In 1990, Congress passed and President George H. W. Bush signed into law a joint resolution designating the month of November 1990 as the first “National American Indian Heritage Month.” This legislation, introduced by Hawaii Senator Daniel Inouye and Congressional Delegate Eni Faloemavaega of American Samoa, stated that, “the President is authorized and requested to issue a proclamation calling upon Federal, State, and local governments, interested groups and organizations, and the people of the United States to observe the month with appropriate programs, ceremonies, and activities.” The origins of this month-long observance date back to 1916 when New York became the first state to declare an “American Indian Day.”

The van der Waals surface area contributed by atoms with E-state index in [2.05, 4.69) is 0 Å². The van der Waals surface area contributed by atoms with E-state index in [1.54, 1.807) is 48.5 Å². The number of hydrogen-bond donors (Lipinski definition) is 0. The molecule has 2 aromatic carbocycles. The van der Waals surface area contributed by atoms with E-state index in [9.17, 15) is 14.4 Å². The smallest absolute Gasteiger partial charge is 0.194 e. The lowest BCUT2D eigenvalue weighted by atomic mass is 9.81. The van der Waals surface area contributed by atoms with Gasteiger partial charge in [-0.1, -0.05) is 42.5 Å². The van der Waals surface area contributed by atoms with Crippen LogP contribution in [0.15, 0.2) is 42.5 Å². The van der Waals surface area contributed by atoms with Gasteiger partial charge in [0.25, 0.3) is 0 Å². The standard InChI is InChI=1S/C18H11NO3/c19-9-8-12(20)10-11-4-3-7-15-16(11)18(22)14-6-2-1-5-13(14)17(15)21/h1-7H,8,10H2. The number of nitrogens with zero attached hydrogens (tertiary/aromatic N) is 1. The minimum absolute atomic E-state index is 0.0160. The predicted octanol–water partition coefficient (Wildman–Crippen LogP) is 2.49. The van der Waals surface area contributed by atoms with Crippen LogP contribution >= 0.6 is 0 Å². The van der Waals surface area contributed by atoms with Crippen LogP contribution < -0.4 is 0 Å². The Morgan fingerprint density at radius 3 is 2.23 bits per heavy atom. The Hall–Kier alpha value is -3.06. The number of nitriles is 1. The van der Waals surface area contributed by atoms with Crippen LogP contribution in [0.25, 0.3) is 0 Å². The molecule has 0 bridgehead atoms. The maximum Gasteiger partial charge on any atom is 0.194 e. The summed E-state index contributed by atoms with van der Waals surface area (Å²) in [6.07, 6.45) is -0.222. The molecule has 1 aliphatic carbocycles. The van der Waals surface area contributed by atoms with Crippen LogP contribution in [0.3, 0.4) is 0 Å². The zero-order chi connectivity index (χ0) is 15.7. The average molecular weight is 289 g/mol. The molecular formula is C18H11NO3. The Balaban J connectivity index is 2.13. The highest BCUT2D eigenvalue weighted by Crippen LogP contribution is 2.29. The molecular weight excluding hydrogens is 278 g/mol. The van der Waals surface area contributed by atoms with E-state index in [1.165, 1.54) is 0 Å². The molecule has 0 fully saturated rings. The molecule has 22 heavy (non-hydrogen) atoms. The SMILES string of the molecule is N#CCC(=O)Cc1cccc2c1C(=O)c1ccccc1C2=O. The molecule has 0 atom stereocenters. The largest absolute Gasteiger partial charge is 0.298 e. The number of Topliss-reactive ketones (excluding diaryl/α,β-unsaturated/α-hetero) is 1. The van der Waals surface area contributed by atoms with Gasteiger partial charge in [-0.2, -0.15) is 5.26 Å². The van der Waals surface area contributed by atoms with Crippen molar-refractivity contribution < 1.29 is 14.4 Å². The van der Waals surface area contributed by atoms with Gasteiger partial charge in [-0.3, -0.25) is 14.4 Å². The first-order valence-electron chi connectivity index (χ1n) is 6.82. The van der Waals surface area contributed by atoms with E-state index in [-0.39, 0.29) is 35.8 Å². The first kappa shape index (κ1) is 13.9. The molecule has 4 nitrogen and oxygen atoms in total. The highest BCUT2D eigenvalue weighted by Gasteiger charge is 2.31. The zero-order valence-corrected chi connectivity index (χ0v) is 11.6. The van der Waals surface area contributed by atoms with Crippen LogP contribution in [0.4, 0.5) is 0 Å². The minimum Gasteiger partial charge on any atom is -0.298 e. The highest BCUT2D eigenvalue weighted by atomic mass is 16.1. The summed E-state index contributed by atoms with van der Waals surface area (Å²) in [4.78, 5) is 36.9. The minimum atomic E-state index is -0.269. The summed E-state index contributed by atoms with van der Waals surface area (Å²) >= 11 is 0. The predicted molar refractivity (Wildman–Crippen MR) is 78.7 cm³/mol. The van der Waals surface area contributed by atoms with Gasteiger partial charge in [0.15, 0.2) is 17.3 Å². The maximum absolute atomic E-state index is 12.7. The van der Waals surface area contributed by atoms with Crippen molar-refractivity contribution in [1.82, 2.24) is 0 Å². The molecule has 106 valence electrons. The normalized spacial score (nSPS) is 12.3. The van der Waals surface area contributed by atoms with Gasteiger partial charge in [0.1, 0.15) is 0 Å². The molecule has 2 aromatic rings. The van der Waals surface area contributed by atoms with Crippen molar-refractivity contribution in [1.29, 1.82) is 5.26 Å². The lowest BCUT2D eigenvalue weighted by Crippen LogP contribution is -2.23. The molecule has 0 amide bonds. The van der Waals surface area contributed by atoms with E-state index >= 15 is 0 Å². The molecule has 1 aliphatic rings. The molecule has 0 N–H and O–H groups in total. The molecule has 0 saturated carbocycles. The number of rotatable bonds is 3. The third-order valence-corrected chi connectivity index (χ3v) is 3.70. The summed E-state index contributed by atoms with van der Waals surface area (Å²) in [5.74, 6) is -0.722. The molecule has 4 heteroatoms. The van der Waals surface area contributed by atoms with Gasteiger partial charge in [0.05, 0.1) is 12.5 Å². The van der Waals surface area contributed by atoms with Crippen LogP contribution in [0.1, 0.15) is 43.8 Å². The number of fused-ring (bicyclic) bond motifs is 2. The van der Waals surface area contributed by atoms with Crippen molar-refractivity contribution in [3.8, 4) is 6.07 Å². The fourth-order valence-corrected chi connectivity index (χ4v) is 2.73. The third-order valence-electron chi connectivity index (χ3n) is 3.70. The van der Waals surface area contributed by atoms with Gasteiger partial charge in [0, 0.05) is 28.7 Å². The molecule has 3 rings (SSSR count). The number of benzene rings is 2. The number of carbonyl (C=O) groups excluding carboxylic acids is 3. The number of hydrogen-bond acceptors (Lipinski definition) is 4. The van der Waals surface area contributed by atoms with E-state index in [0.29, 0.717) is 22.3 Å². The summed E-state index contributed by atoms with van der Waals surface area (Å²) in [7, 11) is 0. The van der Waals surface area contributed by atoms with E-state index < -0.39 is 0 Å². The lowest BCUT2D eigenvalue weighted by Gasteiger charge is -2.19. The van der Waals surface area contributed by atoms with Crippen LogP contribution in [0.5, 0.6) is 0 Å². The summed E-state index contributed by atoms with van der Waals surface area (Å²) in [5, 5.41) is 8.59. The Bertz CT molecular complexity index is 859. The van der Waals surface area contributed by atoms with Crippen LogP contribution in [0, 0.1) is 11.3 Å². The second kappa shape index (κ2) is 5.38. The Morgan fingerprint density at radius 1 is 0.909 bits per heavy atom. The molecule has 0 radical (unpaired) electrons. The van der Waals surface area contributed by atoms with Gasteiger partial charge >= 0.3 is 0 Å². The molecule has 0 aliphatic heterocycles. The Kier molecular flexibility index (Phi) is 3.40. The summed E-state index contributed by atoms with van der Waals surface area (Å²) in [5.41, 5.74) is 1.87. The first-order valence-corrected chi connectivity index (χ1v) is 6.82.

To date, there have been three United States senators of known Native American descent. Two of the three took office in 1907: Charles Curtis of Kansas and Robert Owen of Oklahoma. Curtis, of Kaw descent, distinguished himself in the Senate by becoming the institution’s first official majority leader in 1925. He was later elected the 31st Vice President of the United States. Owen, a Cherokee, was an expert on national banking policy and spearheaded the creation of the Senate Banking Committee in 1913. Most recently, Ben Nighthorse Campbell of Colorado, a member of the Northern Cheyenne tribe, served two terms in the Senate from 1993 to 2005.